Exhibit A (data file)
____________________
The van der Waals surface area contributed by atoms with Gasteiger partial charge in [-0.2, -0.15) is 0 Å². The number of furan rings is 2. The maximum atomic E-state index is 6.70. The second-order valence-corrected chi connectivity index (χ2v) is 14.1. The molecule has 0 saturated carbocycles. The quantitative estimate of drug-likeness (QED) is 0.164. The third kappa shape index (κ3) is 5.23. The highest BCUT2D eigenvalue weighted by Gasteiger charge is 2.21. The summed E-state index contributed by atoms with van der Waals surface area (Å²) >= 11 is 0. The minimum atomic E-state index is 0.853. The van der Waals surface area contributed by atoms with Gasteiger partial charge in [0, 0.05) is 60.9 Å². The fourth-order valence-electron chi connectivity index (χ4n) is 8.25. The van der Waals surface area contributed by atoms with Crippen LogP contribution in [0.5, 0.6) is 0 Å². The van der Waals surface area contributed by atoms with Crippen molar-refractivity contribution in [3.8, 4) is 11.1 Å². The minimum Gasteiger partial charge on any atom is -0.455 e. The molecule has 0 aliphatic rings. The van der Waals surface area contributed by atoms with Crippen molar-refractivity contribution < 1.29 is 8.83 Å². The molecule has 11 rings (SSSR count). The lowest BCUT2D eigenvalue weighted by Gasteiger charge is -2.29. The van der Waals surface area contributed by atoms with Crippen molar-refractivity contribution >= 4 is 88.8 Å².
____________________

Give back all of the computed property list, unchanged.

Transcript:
The van der Waals surface area contributed by atoms with Gasteiger partial charge in [-0.2, -0.15) is 0 Å². The number of furan rings is 2. The maximum atomic E-state index is 6.70. The second-order valence-corrected chi connectivity index (χ2v) is 14.1. The molecule has 0 saturated carbocycles. The quantitative estimate of drug-likeness (QED) is 0.164. The third kappa shape index (κ3) is 5.23. The highest BCUT2D eigenvalue weighted by Gasteiger charge is 2.21. The summed E-state index contributed by atoms with van der Waals surface area (Å²) >= 11 is 0. The minimum atomic E-state index is 0.853. The van der Waals surface area contributed by atoms with Gasteiger partial charge in [0, 0.05) is 60.9 Å². The fourth-order valence-electron chi connectivity index (χ4n) is 8.25. The van der Waals surface area contributed by atoms with Crippen LogP contribution in [0.5, 0.6) is 0 Å². The van der Waals surface area contributed by atoms with Crippen molar-refractivity contribution in [3.8, 4) is 11.1 Å². The minimum Gasteiger partial charge on any atom is -0.455 e. The molecule has 0 aliphatic rings. The van der Waals surface area contributed by atoms with Crippen molar-refractivity contribution < 1.29 is 8.83 Å². The molecule has 11 rings (SSSR count). The lowest BCUT2D eigenvalue weighted by Gasteiger charge is -2.29. The van der Waals surface area contributed by atoms with Crippen molar-refractivity contribution >= 4 is 88.8 Å².